Tuesday, February 12, 2008


Just wanted to wish you Happy National Pancake Day! We, of course, celebrated with a trip to our local IHOP. A free shortstack for each guest along with a suggestion that you consider donating to the Children's Miracle Network. We have a few locations to choose from and we had to pick Coleman up from school at 8 p.m. (he had been there since I dropped him off at 7:45 a.m. - middle school has a lot to offer, and it is a lot of fun, but somedays are way too long) so we narrowed it down to 2. The one closest to the school is really small and has a funny smell. It is not in the best part of town, but tends to not generally be crowded (probably for the reasons I just mentioned). Then there is the bigger location that is newer and in the mall area, so generally pretty busy. We decide to go with a possible wait at the busier location over taking our life and our health into our own hands. The place is packed as it would be on free pancake night - but with college students. We were not thinking about the local University and all of the starving students there for free pancakes. It was pretty funny - they all ordered the free pancakes and a water. I remember those days all too well!

There is a funny story about the way this all started. In trying to find a variety of soft foods for Sam, I decided we would have pancakes for dinner last Tuesday night. The kids came home from school and were so excited because someone in Coleman's class had told them it was National Pancake Day. I thought it was really coincidental that I was already planning on making pancakes. That was also Nubbin Day so we decided that instead of making pancakes, we would go out and get some. We show up to IHOP (really not somewhere we regularly go, contrary to the past week) and I jokingly remarked that the parking lot was really empty for Nat'l Pancake Day. I really thought that it was just one of those random holidays that you only know about if you have a free Hallmark pocket calendar. We get to the table and see the sign about free pancakes and think "Bonus! Everybody is stupid but us - we are here at IHOP on Nat'l Pancake Day and we get free pancakes.......But wait, Robbie what is it that you are reading? The 12th? No, it can't be." But yes it was - we were a week early for this National Holiday. So then and there we swore to brave the crowds and celebrate for the 2nd week in a row. Honestly, you would think we have all the time in the world, the way we galavant around from IHOP to IHOP. We ate our shortstack, donated to a good cause, and I hope you will join us next year!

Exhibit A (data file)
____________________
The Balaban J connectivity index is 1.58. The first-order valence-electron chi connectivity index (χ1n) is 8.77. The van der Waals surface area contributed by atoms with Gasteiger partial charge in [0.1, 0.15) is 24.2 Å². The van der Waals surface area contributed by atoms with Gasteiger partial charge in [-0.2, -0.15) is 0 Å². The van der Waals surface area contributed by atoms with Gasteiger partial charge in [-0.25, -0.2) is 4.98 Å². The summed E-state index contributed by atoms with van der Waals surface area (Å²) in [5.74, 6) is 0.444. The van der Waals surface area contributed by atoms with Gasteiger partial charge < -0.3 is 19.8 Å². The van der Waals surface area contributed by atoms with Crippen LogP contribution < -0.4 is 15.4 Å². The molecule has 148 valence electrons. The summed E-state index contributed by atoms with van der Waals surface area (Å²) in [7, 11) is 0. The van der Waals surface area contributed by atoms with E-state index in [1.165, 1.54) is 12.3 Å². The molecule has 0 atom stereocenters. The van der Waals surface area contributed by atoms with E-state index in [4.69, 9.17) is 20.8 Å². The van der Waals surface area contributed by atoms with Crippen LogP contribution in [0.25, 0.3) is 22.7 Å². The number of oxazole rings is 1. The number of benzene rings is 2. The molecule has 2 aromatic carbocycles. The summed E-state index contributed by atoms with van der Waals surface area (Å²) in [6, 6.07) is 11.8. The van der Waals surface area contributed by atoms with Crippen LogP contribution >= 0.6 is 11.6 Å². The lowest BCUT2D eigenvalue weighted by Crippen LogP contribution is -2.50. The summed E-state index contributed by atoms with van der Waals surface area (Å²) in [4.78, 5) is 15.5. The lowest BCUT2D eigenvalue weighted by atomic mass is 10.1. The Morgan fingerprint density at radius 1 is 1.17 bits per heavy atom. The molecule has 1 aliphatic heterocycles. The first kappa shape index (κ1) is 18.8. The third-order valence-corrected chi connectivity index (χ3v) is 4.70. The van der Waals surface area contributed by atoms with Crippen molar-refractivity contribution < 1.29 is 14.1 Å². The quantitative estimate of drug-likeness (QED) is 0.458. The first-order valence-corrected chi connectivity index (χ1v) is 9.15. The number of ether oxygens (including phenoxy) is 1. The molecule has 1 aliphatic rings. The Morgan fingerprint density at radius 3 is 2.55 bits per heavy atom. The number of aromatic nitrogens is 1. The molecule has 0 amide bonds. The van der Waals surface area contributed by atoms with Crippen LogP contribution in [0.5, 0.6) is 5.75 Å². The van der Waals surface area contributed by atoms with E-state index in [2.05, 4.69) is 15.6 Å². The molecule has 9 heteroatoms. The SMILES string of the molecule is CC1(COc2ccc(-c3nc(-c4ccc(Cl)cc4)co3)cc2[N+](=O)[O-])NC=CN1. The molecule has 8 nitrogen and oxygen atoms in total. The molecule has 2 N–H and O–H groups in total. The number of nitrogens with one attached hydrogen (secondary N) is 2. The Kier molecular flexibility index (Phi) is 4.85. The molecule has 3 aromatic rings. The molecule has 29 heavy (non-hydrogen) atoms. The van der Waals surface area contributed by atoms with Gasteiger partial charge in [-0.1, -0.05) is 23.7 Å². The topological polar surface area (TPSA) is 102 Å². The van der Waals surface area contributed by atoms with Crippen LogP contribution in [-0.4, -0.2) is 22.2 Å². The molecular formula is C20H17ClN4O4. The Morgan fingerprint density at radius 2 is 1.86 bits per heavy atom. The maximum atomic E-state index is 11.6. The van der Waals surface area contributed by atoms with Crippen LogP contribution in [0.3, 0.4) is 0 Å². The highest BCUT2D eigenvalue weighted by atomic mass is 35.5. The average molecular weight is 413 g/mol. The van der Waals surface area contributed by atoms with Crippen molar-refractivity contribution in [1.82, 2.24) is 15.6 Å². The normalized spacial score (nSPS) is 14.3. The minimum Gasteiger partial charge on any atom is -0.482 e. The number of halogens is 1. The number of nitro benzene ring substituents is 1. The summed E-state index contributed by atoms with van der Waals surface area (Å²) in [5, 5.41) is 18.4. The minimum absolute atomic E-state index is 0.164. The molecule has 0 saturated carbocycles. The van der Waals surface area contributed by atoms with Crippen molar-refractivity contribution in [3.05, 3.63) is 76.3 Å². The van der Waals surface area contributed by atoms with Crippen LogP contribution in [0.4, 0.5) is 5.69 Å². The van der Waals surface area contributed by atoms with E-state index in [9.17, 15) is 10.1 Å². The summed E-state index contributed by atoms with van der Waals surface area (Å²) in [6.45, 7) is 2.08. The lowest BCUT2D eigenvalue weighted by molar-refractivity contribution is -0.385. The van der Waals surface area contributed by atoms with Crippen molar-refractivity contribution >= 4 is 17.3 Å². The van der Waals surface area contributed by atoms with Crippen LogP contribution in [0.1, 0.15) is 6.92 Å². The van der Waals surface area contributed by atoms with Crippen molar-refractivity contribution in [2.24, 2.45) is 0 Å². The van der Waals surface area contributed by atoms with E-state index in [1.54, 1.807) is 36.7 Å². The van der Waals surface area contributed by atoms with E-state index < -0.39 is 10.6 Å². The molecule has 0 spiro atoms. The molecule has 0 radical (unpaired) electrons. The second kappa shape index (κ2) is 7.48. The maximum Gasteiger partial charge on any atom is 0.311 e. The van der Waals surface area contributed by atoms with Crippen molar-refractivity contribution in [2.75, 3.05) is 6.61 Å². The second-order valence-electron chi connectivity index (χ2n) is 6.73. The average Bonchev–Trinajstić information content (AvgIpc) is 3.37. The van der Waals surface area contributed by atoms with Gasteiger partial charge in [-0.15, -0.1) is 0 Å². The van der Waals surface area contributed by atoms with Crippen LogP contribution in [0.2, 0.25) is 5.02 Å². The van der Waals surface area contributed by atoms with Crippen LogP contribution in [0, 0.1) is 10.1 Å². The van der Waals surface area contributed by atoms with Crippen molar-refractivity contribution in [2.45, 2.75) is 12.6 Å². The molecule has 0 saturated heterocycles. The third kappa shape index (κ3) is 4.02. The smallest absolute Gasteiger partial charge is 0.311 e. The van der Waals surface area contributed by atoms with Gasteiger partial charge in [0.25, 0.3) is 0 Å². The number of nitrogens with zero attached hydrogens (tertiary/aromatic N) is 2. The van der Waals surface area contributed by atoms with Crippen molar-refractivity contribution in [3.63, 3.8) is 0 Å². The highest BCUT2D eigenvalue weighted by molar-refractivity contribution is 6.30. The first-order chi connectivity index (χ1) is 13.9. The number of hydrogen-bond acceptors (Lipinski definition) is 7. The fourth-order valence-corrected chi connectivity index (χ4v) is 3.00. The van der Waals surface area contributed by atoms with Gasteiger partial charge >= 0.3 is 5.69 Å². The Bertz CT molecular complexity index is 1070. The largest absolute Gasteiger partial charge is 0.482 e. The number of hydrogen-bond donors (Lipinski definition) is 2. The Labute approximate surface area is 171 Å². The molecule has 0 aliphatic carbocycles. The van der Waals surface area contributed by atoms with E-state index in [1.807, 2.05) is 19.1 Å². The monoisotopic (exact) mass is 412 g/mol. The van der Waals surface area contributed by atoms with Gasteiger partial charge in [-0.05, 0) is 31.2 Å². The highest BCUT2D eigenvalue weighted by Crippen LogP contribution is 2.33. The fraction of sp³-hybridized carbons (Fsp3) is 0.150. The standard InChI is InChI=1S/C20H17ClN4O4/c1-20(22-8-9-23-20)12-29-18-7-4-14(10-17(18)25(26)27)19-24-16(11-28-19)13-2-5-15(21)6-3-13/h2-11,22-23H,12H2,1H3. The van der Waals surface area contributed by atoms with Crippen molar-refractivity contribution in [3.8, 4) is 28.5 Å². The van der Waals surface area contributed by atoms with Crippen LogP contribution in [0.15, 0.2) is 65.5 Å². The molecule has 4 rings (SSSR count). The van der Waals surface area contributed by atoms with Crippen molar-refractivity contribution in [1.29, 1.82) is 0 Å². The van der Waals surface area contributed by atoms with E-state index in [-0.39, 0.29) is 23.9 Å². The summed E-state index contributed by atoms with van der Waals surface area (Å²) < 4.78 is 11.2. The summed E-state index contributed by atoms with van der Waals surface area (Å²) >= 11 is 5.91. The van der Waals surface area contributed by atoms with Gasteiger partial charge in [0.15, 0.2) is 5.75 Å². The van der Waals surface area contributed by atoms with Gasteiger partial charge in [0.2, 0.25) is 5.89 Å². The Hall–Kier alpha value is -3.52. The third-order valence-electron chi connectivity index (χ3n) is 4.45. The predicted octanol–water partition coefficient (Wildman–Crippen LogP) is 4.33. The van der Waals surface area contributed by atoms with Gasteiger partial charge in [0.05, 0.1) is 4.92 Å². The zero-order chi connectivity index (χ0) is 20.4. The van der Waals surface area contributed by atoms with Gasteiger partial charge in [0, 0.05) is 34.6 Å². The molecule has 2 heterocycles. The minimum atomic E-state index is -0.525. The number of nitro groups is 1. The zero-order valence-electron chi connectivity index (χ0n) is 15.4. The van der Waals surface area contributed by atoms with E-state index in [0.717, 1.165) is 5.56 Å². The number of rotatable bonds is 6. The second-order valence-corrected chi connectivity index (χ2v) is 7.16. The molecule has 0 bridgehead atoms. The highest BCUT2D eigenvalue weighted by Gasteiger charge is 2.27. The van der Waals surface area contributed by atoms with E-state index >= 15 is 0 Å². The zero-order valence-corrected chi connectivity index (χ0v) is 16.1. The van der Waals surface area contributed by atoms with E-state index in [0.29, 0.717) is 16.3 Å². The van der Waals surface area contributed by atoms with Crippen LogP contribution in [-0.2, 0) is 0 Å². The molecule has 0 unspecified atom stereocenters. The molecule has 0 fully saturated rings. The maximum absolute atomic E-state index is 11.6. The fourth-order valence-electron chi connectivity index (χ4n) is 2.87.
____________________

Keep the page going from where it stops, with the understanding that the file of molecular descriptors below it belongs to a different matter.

Monday, February 11, 2008

My Nubbin

(1995) Chandler Bing from the Friends TV show. In The One With Phoebe's Husband, he refers to his third nipple as his "nubbin", but eventually has it removed via an operation he calls a "nubbinectomy" (the word implying surgical removal of a nubbin). When asked by another character (Ross) if it could "do" anything, he replied that it could "open the delivery entrance to the magical land of Narnia." Wikipedia http://en.wikipedia.org/wiki/Supernumerary_nipple

The welt/bump/lump that we affectionately call "My nubbin" appears to be looking better. Not so much smaller, but less angry. I think that the antibiotic the dermatologist gave me is working and that is a good sign. We still have no test results back, but after a week on the meds, I do notice a difference. Although not technically a "nubbin," I wonder if a nubbinectomy would do the trick!? One more week and we should know something - thanks for your concern!

Creature of Habit